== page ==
April 21, 2016 by Angela Stelmakowich, Editor
No country offering flood protection has got things “100% right,” but Insurance Bureau of Canada (IBC) will continue to refine its proposal for a national flood strategy that ensures all areas, even high-risk areas, are covered and that works for all stakeholders, IBC president and CEO Don Forgeron said Thursday.
“In our estimation anyway, no country yet has got it 100% right,” Forgeron (below left) told Canadian Underwriter after IBC’s Annual General Meeting in downtown Toronto.
In every jurisdiction with a flood program, “every program has aspects that don’t necessarily work well, either for consumers or for government or for the industry,” he said in an interview. “So the challenge is to continue to refine our proposal, which we believe is a very good proposal, but to refine it in such a way that it does work for all the stakeholders,” he said.
“We’re engaged in discussions with the industry, we’re engaged in discussions with government, we have international conversations under way as well to determine which aspects of our proposal that we continue to need to refine in order to arrive at that place where we can confidently say that all stakeholders will benefit from and have a well-defined role to play,” Forgeron reported.
Any program, however, will need to include protections for high-risk properties. “I think the only way that the program will work is if all of those high-risk properties fall under the program in some way, shape or form,” he emphasized.
Countries internationally have come up short when programs are purely voluntary, he suggested. In Germany, for example, “most, if not all, of the high-risk properties continued to be uninsured. So it’s not working – it’s not working for consumers and it’s not working for government, likely, because government then is being pressured to step in,” he explained.
It is also not working for industry, which is “actively trying to sell the product, but it’s likely that a mindset has developed that says, ‘Well, if I don’t buy it, government will still be there to step in.’ That’s an example where you really do need that critical mass,” Forgeron told CU.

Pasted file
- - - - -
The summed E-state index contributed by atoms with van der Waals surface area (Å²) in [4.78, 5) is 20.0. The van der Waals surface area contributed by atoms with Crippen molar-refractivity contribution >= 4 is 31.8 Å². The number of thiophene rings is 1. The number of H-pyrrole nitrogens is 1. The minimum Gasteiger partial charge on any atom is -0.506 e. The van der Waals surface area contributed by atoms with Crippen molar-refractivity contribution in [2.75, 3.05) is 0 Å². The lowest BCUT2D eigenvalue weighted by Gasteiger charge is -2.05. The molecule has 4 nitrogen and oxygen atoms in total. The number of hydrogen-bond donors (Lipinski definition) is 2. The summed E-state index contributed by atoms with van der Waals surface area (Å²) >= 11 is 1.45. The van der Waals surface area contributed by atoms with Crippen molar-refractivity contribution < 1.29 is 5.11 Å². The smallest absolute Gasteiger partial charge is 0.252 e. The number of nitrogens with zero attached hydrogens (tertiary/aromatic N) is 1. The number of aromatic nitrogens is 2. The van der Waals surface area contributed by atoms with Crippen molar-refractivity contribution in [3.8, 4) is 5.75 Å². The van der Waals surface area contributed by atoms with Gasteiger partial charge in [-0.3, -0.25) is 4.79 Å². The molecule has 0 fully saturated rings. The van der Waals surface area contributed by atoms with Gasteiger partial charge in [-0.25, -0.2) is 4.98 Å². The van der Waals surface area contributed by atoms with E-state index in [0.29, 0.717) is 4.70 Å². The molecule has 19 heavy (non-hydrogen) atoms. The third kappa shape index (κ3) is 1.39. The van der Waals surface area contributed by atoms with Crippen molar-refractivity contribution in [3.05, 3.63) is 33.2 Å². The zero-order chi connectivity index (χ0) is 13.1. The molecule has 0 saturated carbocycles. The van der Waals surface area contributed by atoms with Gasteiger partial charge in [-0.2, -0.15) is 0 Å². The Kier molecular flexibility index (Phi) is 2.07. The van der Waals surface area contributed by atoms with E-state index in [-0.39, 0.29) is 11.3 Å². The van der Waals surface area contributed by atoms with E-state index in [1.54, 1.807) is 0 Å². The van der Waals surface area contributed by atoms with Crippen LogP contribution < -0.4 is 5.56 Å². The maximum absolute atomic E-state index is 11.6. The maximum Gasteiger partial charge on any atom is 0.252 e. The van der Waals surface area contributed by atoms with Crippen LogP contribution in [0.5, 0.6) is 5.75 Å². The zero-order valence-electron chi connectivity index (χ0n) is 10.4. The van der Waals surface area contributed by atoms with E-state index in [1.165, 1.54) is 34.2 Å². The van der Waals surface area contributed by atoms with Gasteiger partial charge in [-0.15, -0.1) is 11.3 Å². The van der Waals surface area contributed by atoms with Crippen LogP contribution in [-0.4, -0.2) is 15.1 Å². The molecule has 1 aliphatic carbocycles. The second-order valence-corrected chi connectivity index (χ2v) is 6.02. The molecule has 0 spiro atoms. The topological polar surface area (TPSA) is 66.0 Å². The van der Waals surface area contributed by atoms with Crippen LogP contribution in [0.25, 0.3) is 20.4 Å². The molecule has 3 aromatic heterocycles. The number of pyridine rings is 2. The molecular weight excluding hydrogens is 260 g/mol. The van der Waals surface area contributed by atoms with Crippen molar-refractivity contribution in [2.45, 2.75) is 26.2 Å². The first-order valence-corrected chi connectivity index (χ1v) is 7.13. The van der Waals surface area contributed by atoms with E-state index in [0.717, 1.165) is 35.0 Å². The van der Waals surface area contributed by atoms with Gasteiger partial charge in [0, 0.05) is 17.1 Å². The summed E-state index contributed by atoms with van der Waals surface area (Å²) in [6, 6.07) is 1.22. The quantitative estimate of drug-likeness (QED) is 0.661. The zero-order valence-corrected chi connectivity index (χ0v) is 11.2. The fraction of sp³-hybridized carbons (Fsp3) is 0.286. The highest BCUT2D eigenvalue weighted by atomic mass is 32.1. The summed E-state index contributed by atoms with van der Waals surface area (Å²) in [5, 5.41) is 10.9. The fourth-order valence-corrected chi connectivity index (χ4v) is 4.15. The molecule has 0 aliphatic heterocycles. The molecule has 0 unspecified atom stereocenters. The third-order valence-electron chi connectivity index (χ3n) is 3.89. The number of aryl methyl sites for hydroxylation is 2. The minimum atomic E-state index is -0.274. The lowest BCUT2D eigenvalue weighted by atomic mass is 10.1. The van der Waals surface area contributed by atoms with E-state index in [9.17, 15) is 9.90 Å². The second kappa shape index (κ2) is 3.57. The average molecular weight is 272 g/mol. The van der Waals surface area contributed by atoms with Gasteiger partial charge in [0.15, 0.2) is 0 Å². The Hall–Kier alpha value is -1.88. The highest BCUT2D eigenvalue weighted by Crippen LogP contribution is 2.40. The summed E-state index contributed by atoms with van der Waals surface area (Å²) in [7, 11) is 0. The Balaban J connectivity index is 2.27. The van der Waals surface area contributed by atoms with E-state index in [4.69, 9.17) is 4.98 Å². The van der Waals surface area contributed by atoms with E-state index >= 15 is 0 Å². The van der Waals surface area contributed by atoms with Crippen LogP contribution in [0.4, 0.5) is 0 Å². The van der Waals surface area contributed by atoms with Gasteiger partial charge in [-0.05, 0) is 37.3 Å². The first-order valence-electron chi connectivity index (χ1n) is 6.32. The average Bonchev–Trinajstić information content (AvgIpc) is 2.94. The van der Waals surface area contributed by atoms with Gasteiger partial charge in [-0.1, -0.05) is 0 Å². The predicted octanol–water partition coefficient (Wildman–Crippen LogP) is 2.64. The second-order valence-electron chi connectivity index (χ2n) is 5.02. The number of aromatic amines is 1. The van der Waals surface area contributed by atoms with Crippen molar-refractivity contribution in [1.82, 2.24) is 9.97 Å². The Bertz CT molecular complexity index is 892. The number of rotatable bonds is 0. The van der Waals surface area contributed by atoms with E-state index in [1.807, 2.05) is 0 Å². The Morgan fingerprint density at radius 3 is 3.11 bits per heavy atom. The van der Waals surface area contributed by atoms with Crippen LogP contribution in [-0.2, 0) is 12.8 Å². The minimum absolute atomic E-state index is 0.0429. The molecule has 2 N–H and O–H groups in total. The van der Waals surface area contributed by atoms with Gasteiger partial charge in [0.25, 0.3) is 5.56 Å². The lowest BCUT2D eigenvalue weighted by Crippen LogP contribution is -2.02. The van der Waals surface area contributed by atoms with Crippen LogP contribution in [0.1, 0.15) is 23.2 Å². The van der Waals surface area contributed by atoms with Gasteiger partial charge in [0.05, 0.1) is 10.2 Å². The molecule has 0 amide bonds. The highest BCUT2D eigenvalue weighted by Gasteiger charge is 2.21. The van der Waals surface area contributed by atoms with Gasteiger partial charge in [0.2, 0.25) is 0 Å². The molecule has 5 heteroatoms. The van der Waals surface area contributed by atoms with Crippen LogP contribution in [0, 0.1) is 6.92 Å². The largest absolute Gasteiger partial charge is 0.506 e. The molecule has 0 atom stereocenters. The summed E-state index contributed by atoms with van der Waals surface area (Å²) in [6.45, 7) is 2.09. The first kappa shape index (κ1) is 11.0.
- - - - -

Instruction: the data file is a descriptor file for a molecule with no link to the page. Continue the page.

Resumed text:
Sylvie Paquette, chair of IBC’s Board of Directors, said in an interview that IBC discussions with the new federal government are “progressing quite well.”
Ottawa seems “really open to talk about that (flood) because it’s directly related to climate change. The big question is about the subsidy that is needed for the high-risk areas,” Paquette pointed out. “Will there be a subsidy or not? What level, in which forms? So that’s the discussion that we have right now. I do hope that by the end of 2016 we will have a solution with the government.”
The flood discussion is something that can benefit from p&c insurers in Canada taking a collaborative and consistent approach, Paquette said during the annual meeting. “It makes sense to act together and support IBC’s development of a national flood program in partnership with governments – one that will reduce potential customer confusion and aggravation when the next big flood hits, and ensure coverage across the country,” she said.
A number of insurers have recently introduced their own flood programs. It was suggested that there are both pluses and minuses when it comes to insurers offering products before a consistent industry approach has been established.
This is “well and good. They’ve innovated and reacted to a need in the market. But at the same time, I still believe we need a consistent solution for the entire Canadian market, including for high-risk areas,” Paquette (left) told attendees.
She later told CU that making products available is also helping to raise awareness. “It’s either not affordable for high-risk areas right now or not available. So, yes, when you are making an offer that is really expensive, it brings the discussion as to why you are there,” she said.
Forgeron pointed out that longer term, these would be issues that need to be addressed. “But in the short term, I believe what it does is send a strong signal to government especially, but also consumers, that the industry is willing to do its part, that the industry is willing to step up and make the coverage available, which up until now had not been available,” he told CU.
“So I see that as a positive sign that the industry is ready to roll up its sleeves, play its part, and we have to define as we go forward how that role is played. But it sends a good strong signal to government that we’re there, that we’re ready and it’s time for them to step up as well,” Forgeron said.
He told meeting attendees that IBC has just completed a major provincial and national government relations effort to advance the notion of a national flood program. “This five-week, co-ordinated campaign – the kick-off to a full-year government relations effort – leveraged our flood mapping project to clearly show why Canada needs a co-ordinated national flood program,” Forgeron said.
“We need to continue to engage various levels of government, who have an important role to play in this and continue to convince them that a national strategy is what is required,” he said in an interview. “Everyone off doing their own thing is not in the best interest of Canadians,” he suggested, adding that IBC will continue to engage government both federally and provincially.